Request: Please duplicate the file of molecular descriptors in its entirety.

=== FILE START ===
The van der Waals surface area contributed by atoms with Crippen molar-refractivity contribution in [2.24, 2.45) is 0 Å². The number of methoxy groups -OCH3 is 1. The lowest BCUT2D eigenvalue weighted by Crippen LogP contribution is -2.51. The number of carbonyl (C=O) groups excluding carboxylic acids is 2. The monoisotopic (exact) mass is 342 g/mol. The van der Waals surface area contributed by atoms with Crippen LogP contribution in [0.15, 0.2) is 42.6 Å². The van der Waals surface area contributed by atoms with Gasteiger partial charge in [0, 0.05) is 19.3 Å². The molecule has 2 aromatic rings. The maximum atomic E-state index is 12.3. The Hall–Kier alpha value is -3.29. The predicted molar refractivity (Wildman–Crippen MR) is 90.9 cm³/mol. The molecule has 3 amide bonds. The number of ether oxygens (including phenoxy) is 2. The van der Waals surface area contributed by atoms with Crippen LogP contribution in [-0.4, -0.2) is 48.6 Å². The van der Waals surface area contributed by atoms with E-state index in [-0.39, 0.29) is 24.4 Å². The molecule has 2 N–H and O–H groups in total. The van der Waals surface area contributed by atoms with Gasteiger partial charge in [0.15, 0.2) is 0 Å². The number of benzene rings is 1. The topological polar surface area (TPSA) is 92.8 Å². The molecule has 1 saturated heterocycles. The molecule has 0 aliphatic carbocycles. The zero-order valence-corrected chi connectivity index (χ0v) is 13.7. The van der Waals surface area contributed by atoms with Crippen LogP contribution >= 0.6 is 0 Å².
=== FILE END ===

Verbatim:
The van der Waals surface area contributed by atoms with Crippen molar-refractivity contribution in [2.24, 2.45) is 0 Å². The number of methoxy groups -OCH3 is 1. The lowest BCUT2D eigenvalue weighted by Crippen LogP contribution is -2.51. The number of carbonyl (C=O) groups excluding carboxylic acids is 2. The monoisotopic (exact) mass is 342 g/mol. The van der Waals surface area contributed by atoms with Crippen LogP contribution in [0.15, 0.2) is 42.6 Å². The van der Waals surface area contributed by atoms with Gasteiger partial charge in [0, 0.05) is 19.3 Å². The molecule has 2 aromatic rings. The maximum atomic E-state index is 12.3. The Hall–Kier alpha value is -3.29. The predicted molar refractivity (Wildman–Crippen MR) is 90.9 cm³/mol. The molecule has 3 amide bonds. The number of ether oxygens (including phenoxy) is 2. The van der Waals surface area contributed by atoms with Crippen LogP contribution in [-0.4, -0.2) is 48.6 Å². The van der Waals surface area contributed by atoms with E-state index in [-0.39, 0.29) is 24.4 Å². The molecule has 2 N–H and O–H groups in total. The van der Waals surface area contributed by atoms with Gasteiger partial charge in [0.15, 0.2) is 0 Å². The number of benzene rings is 1. The topological polar surface area (TPSA) is 92.8 Å². The molecule has 1 saturated heterocycles. The molecule has 0 aliphatic carbocycles. The zero-order valence-corrected chi connectivity index (χ0v) is 13.7. The van der Waals surface area contributed by atoms with Crippen LogP contribution >= 0.6 is 0 Å².